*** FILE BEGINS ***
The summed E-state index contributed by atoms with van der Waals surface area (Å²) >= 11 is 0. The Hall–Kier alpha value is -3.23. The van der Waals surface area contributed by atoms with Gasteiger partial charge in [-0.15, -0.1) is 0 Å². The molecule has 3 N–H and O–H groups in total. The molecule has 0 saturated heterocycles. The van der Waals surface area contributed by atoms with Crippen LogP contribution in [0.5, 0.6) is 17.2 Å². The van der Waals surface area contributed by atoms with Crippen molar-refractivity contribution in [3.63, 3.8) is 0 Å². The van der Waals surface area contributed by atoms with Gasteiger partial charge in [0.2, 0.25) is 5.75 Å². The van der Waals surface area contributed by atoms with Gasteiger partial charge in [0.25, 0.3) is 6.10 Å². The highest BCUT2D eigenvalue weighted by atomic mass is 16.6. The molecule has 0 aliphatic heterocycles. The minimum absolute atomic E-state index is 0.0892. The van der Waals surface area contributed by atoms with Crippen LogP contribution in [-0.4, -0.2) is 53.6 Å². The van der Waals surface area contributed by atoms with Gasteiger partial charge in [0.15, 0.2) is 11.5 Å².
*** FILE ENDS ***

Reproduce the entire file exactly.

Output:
The summed E-state index contributed by atoms with van der Waals surface area (Å²) >= 11 is 0. The Hall–Kier alpha value is -3.23. The van der Waals surface area contributed by atoms with Gasteiger partial charge in [-0.15, -0.1) is 0 Å². The molecule has 3 N–H and O–H groups in total. The molecule has 0 saturated heterocycles. The van der Waals surface area contributed by atoms with Crippen LogP contribution in [0.5, 0.6) is 17.2 Å². The van der Waals surface area contributed by atoms with Crippen molar-refractivity contribution in [3.63, 3.8) is 0 Å². The van der Waals surface area contributed by atoms with Gasteiger partial charge in [0.2, 0.25) is 5.75 Å². The van der Waals surface area contributed by atoms with Gasteiger partial charge in [0.25, 0.3) is 6.10 Å². The highest BCUT2D eigenvalue weighted by atomic mass is 16.6. The molecule has 0 aliphatic heterocycles. The minimum absolute atomic E-state index is 0.0892. The van der Waals surface area contributed by atoms with Crippen LogP contribution in [-0.4, -0.2) is 53.6 Å². The van der Waals surface area contributed by atoms with Gasteiger partial charge in [0.15, 0.2) is 11.5 Å².